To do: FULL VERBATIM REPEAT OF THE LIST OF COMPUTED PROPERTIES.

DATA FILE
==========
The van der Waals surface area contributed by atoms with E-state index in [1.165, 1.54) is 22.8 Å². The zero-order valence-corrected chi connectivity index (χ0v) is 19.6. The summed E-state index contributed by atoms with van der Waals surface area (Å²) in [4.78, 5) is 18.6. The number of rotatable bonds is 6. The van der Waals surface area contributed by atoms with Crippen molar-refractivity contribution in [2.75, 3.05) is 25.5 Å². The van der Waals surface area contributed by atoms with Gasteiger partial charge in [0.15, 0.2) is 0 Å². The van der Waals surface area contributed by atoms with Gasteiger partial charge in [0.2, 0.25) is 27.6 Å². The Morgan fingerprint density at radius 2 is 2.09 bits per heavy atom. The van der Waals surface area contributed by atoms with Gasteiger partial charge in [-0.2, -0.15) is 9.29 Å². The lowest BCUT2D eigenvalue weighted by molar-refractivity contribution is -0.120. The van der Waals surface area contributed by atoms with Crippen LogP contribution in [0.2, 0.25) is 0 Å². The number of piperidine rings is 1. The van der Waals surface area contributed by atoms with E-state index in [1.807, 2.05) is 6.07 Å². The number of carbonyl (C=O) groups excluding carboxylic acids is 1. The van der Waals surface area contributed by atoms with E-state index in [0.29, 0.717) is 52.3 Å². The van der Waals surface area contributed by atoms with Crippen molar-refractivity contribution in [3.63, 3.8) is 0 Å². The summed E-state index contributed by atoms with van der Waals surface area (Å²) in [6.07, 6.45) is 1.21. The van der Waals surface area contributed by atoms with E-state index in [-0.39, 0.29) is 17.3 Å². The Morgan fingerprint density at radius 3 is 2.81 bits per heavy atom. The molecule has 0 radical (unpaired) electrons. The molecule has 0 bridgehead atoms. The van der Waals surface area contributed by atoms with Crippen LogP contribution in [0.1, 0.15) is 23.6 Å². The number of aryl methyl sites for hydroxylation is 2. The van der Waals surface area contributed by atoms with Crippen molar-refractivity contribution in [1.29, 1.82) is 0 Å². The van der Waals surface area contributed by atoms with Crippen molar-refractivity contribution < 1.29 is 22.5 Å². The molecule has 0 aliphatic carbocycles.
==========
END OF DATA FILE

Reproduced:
The van der Waals surface area contributed by atoms with E-state index in [1.165, 1.54) is 22.8 Å². The zero-order valence-corrected chi connectivity index (χ0v) is 19.6. The summed E-state index contributed by atoms with van der Waals surface area (Å²) in [4.78, 5) is 18.6. The number of rotatable bonds is 6. The van der Waals surface area contributed by atoms with Crippen molar-refractivity contribution in [2.75, 3.05) is 25.5 Å². The van der Waals surface area contributed by atoms with Gasteiger partial charge in [0.15, 0.2) is 0 Å². The van der Waals surface area contributed by atoms with Gasteiger partial charge in [0.2, 0.25) is 27.6 Å². The Morgan fingerprint density at radius 2 is 2.09 bits per heavy atom. The van der Waals surface area contributed by atoms with Gasteiger partial charge in [-0.2, -0.15) is 9.29 Å². The lowest BCUT2D eigenvalue weighted by molar-refractivity contribution is -0.120. The van der Waals surface area contributed by atoms with Crippen LogP contribution in [0.2, 0.25) is 0 Å². The number of piperidine rings is 1. The van der Waals surface area contributed by atoms with E-state index in [1.807, 2.05) is 6.07 Å². The number of carbonyl (C=O) groups excluding carboxylic acids is 1. The van der Waals surface area contributed by atoms with E-state index in [0.29, 0.717) is 52.3 Å². The van der Waals surface area contributed by atoms with Crippen molar-refractivity contribution in [3.63, 3.8) is 0 Å². The summed E-state index contributed by atoms with van der Waals surface area (Å²) in [6.07, 6.45) is 1.21. The van der Waals surface area contributed by atoms with E-state index in [-0.39, 0.29) is 17.3 Å². The Morgan fingerprint density at radius 3 is 2.81 bits per heavy atom. The molecule has 0 radical (unpaired) electrons. The molecule has 0 bridgehead atoms. The van der Waals surface area contributed by atoms with Crippen LogP contribution in [0.1, 0.15) is 23.6 Å². The number of aryl methyl sites for hydroxylation is 2. The van der Waals surface area contributed by atoms with Crippen molar-refractivity contribution in [1.29, 1.82) is 0 Å². The van der Waals surface area contributed by atoms with Crippen molar-refractivity contribution < 1.29 is 22.5 Å². The molecule has 0 aliphatic carbocycles.